Freeland said she would return to Canada on Thursday ahead of a two-day meeting of female foreign ministers she is co-hosting in Montreal. Early next week she will be in New York for a United Nations session.

Ottawa is under pressure from some sectors to abandon its insistence that a bad NAFTA is worse than no NAFTA.

Jim Wilson, the trade minister of Ontario — Canada’s most populous province and heart of the country’s auto industry — met federal negotiators on Wednesday and tweeted on Thursday, “It is imperative that the feds reach a deal.”

The Globe and Mail newspaper on Thursday reported that U.S. negotiators want Ottawa to agree to capping its auto exports to the United States at 1.7 million vehicles a year, something that Canadian industry sources dismissed as unacceptable.

Separately, a Canadian source directly familiar with the negotiations said, “We have not discussed a cap.”

Reuters and other outlets reported in August that a side letter with Mexico would cap tariff-free or nearly duty-free Mexican imports to the United States at 2.4 million vehicles.

U.S. automakers privately question why the United States would seek to cap Canadian exports to the United States, given that companies are unlikely to expand production in Canada compared with lower-cost Mexico.


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Analysts: Poor Economy, Unemployment Lure Tunisians to Extremism

Seven years after the Arab Spring, little has been done to address youth unemployment in Tunisia, a key factor in extremist groups’ ability to recruit marginalized youth, rights groups and experts warn.

“Someone who is marginalized with nothing to lose, no stability in life, no vision of the future, no hope for change, can become a very easy target for terrorist groups,” Amna Guellali, director of Human Rights Watch’s Tunisia office, told VOA.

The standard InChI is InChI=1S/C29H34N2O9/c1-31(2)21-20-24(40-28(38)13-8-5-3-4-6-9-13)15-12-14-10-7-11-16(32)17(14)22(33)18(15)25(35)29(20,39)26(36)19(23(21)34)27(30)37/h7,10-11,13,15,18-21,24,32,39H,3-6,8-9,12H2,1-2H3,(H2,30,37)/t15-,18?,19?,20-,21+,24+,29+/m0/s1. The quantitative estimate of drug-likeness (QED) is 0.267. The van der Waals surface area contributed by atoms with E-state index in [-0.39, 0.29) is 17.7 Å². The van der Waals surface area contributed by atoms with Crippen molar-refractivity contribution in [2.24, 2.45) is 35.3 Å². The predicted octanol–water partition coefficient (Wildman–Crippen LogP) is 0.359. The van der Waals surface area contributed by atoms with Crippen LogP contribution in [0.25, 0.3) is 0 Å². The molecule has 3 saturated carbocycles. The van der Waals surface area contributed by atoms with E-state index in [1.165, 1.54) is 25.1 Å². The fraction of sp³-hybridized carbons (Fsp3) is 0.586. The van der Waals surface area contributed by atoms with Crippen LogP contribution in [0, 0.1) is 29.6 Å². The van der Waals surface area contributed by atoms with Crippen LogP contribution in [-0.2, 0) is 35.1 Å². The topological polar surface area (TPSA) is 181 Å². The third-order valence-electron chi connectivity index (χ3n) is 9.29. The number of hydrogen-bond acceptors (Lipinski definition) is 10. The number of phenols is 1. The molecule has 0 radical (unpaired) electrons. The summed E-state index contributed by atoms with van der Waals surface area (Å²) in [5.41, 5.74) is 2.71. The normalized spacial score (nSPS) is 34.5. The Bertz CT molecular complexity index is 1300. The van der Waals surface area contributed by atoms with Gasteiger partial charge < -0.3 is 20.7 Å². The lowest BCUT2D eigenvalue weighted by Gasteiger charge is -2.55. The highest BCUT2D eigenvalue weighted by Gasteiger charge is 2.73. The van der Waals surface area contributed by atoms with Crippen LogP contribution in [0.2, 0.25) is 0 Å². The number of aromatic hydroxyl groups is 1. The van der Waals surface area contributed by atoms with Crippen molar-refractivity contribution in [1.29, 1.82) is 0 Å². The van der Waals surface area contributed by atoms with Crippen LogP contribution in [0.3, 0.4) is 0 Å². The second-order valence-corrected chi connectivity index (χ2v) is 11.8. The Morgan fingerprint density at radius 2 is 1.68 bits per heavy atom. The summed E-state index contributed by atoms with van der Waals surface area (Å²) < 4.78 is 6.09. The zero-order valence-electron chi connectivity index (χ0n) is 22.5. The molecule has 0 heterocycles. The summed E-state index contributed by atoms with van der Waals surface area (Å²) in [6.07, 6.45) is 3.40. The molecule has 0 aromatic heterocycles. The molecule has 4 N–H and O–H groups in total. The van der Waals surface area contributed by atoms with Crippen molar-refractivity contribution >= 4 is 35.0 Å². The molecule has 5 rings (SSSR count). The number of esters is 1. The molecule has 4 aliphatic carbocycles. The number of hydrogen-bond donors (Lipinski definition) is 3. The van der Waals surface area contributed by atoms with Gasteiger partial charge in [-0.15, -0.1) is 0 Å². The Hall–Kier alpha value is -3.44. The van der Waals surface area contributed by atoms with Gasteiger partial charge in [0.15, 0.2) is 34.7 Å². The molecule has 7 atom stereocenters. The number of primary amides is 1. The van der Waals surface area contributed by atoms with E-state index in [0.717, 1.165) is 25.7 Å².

The Arab Spring was ignited in Tunisia, in part because of deteriorating economic conditions. A frustrated street vendor set himself on fire outside a local municipal office in Sidi Bouzid to protest repeated harassment from authorities, who often confiscated his goods or fined him for selling without a permit. 

Although economic conditions that force people to eke out a living on society’s margins play a big role in the unrest, Guellali said that unemployment is the central issue in Tunisia.

 “Unemployment stands at 15 percent, rising to 36 percent for Tunisians under 24 years old. Unemployed youths with diplomas are 25 percent, according to the last statistic of 2017,” Guellali added.

The World Bank, which has been helping Tunisia in its development, has also warned that unemployment among young people is a serious issue that needs to be addressed.

Economic growth 

The World Bank says Tunisia has made progress in its transition to democracy and good governance practices, compared with other countries in the Middle East, but still grapples with growing its economy and providing economic opportunities.